Jean Meyendorff
Fr. john, of blessed memory, a master of patristic and dogmatic theology is qualified to give us a skillful tour through the maze of these schismatic centuries. A fellow of the Guggenheim Memorial foundation, Fr. John had an opportunity to perfect his in depth study on the history of the Church during its critical years 450-680.
Dr. Jaroslav Pelikan wrote "There are very few scholars in the East or the West who would be in a position to undertake this assignment. And that is, of course, precisely what John Meyendorff is."

History of Eastern Christianity
The First Seven Ecumenical Councils (325-787): Their History and Theology (Theology and Life Series 21)
Aradwyn
Thanks
Qus
The late John Meyendorff wrote perhaps the best general history of late Christian antiquity in "Imperial Unity and Christian Divisions." Reading it will help readers to understand the present Christian world, and dispel the myth that the Christian church was a unified institution, or that the union of church and state was solely the work of Constantine.

The title of the book implies Meyendorff's themes quite well. He talks about imperial unity and Christian divisions. The imperial unity he explores is the idea, present in Christian thought at least since the 2nd century, that the Roman empire had a providential role in the spread of Christianity. "Jesus was born during the reign of Augustus, the one who reduced to uniformity, so to speak, the many kingdoms on earth so that he had a single empire. It would have hindered Jesus' teaching from being spread through the whole world if there had been many kingdoms...everyone would have been compelled to fight in defense of their own country."(Origen- Contra Celsum) In other words, before Constantine's conversion, the emperor was regarded as the providential manager of earthly affairs. After Constantine's conversion, the Roman emperor was looked on as bringing the kingdom of God about. The bishops were then granted imperial posts, and the church in general started to develop a structure mirroring that of the imperial government. The church in general was granted privileged status until Theodosius banned Pagan cults; Justinian stamped out the last vestiges of Paganism in the Roman empire.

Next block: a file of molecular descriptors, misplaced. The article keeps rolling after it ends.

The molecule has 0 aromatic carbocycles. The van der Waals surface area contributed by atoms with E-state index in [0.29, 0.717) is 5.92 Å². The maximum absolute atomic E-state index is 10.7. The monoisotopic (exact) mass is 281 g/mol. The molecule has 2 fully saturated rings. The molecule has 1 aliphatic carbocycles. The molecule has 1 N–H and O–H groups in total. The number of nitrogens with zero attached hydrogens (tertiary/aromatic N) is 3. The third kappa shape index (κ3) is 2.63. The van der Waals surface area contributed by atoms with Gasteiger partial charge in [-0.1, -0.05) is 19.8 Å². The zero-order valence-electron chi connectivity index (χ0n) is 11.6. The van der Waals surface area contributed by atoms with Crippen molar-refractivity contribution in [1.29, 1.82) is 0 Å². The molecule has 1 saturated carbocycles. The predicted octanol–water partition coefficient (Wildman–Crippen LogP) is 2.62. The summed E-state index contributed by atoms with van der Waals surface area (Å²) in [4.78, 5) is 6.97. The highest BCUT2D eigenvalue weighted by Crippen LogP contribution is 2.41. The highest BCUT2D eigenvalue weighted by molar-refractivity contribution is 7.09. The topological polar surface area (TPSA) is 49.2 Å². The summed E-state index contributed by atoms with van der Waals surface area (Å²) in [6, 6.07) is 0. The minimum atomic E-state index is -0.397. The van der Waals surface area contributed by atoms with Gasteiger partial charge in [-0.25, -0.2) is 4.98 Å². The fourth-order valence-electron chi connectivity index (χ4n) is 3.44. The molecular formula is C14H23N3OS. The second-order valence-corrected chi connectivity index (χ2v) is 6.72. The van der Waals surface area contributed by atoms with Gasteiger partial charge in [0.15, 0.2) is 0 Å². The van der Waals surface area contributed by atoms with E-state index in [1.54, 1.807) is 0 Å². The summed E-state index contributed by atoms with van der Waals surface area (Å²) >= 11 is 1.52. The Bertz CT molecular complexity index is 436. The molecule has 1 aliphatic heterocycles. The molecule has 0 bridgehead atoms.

The Christian divisions were many. Meyendorff explores the many doctrinal disputes that took place in late antiquity, and in particular those of Eastern Christendom, an area that until his work had largely been neglected in church histories written in English. The sects included arians, monophysites, monothelites, apolloninarian, etc. He details these groups as well as the numerous schisms that took place. The divisiveness was particularly striking in the "three chapters" controversy. Justinian, in order to heal the schism with the monophysites and unite the empire, asked Pope Vigilius to condemn the works of 3 theologians. When he did so, virtually the entire west protested; the North African church excommunicated him, and even the Roman deacons refused to concelebrate with him. So Vigilius retracted his condemnation, and Justinian convoked the Second Council of Constantinople, which excommunicated Vigilius, who then changed his mind again. Justinian then repressed dissent against the council by force, and Constantinople II was not widely recognized as a council in the west until the Middle Ages. Two lessons can be learned from this: many sects claimed to represent true Christology, and no one had the foggiest idea of who was right and who was wrong; the only way that the unity of the empire could be maintained was through the emperor's force.